Jury Gets Case in Blagojevich Corruption Trial
The judge has said he doesn't expect a quick verdict -- so it could be a long wait before former Illinois Gov. Rod Blagojevich and his brother learn their fate.
Jurors in Chicago have begun deciding whether Blagojevich tried to sell a nomination to President Barack Obama's former Senate seat.
During his lengthy instructions to jurors, the judge said they could make "reasonable inferences.'' And that could be important -- because prosecutors said in their closing arguments that Blagojevich never demanded money in exchange for something. Instead, they said, he merely implied it.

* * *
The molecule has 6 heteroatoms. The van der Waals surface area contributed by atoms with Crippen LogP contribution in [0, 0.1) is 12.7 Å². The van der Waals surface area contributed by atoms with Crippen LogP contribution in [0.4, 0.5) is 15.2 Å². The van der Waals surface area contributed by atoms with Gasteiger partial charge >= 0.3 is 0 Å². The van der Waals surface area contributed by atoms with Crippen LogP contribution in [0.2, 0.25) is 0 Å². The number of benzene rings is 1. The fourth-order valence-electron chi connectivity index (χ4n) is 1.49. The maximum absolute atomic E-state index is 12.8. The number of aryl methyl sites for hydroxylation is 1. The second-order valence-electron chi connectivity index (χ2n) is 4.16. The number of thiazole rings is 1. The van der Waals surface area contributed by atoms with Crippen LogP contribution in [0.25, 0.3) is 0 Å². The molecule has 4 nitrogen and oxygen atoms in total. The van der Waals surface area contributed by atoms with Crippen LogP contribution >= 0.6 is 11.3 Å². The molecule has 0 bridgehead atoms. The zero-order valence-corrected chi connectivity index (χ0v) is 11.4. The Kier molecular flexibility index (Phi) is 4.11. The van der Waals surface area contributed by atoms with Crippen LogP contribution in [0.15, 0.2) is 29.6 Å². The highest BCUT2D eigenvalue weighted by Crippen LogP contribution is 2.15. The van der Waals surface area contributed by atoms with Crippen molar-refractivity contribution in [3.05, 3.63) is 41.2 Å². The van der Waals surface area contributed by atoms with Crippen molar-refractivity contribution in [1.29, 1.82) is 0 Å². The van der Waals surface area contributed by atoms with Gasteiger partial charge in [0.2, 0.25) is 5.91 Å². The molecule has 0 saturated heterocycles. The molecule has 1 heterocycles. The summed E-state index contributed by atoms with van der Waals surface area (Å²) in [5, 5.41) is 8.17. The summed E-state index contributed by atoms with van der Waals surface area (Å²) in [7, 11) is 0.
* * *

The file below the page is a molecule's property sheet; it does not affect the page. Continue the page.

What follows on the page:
Prosecutors portrayed him as a greedy and smart political schemer who was determined to use his power to enrich himself.
But his attorney characterized him as an insecure bumbler who talked too much and had terrible judgment about which people to trust.